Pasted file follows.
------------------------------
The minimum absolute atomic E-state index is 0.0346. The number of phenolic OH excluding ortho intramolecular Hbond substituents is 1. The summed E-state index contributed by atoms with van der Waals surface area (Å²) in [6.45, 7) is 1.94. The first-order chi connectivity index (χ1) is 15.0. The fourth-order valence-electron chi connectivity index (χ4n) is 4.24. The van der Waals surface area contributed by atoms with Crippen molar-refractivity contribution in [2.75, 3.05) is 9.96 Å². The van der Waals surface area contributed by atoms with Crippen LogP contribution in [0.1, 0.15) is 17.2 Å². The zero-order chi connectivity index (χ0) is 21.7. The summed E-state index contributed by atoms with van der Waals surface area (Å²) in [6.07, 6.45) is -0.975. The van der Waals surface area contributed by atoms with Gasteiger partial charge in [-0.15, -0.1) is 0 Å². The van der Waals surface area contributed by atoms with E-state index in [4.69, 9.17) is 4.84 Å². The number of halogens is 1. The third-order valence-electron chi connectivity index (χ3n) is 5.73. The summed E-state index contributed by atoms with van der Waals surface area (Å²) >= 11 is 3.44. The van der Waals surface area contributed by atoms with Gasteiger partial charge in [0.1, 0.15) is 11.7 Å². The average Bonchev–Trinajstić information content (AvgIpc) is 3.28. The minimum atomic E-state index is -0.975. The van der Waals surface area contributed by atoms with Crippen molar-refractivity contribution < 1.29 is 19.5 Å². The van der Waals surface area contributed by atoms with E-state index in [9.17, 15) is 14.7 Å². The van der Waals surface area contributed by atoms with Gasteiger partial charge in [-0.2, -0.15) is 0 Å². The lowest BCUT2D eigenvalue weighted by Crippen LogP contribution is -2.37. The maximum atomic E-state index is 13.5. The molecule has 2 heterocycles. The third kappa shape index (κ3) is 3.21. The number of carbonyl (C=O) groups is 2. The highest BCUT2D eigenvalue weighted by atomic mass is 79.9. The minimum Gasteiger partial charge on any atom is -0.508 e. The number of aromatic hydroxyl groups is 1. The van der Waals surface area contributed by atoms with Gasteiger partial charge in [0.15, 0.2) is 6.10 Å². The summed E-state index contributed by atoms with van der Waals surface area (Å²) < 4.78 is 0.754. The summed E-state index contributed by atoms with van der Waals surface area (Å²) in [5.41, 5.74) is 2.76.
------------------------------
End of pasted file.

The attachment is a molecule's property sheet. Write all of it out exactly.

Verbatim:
The minimum absolute atomic E-state index is 0.0346. The number of phenolic OH excluding ortho intramolecular Hbond substituents is 1. The summed E-state index contributed by atoms with van der Waals surface area (Å²) in [6.45, 7) is 1.94. The first-order chi connectivity index (χ1) is 15.0. The fourth-order valence-electron chi connectivity index (χ4n) is 4.24. The van der Waals surface area contributed by atoms with Crippen molar-refractivity contribution in [2.75, 3.05) is 9.96 Å². The van der Waals surface area contributed by atoms with Crippen LogP contribution in [0.1, 0.15) is 17.2 Å². The zero-order chi connectivity index (χ0) is 21.7. The summed E-state index contributed by atoms with van der Waals surface area (Å²) in [6.07, 6.45) is -0.975. The van der Waals surface area contributed by atoms with Gasteiger partial charge in [-0.15, -0.1) is 0 Å². The van der Waals surface area contributed by atoms with E-state index in [4.69, 9.17) is 4.84 Å². The number of halogens is 1. The third-order valence-electron chi connectivity index (χ3n) is 5.73. The summed E-state index contributed by atoms with van der Waals surface area (Å²) >= 11 is 3.44. The van der Waals surface area contributed by atoms with Gasteiger partial charge in [0.1, 0.15) is 11.7 Å². The average Bonchev–Trinajstić information content (AvgIpc) is 3.28. The minimum atomic E-state index is -0.975. The van der Waals surface area contributed by atoms with Crippen molar-refractivity contribution < 1.29 is 19.5 Å². The van der Waals surface area contributed by atoms with E-state index in [9.17, 15) is 14.7 Å². The van der Waals surface area contributed by atoms with Gasteiger partial charge in [-0.2, -0.15) is 0 Å². The lowest BCUT2D eigenvalue weighted by Crippen LogP contribution is -2.37. The maximum atomic E-state index is 13.5. The molecule has 2 heterocycles. The third kappa shape index (κ3) is 3.21. The number of carbonyl (C=O) groups is 2. The highest BCUT2D eigenvalue weighted by atomic mass is 79.9. The minimum Gasteiger partial charge on any atom is -0.508 e. The number of aromatic hydroxyl groups is 1. The van der Waals surface area contributed by atoms with Gasteiger partial charge in [0.15, 0.2) is 6.10 Å². The summed E-state index contributed by atoms with van der Waals surface area (Å²) < 4.78 is 0.754. The summed E-state index contributed by atoms with van der Waals surface area (Å²) in [5.41, 5.74) is 2.76.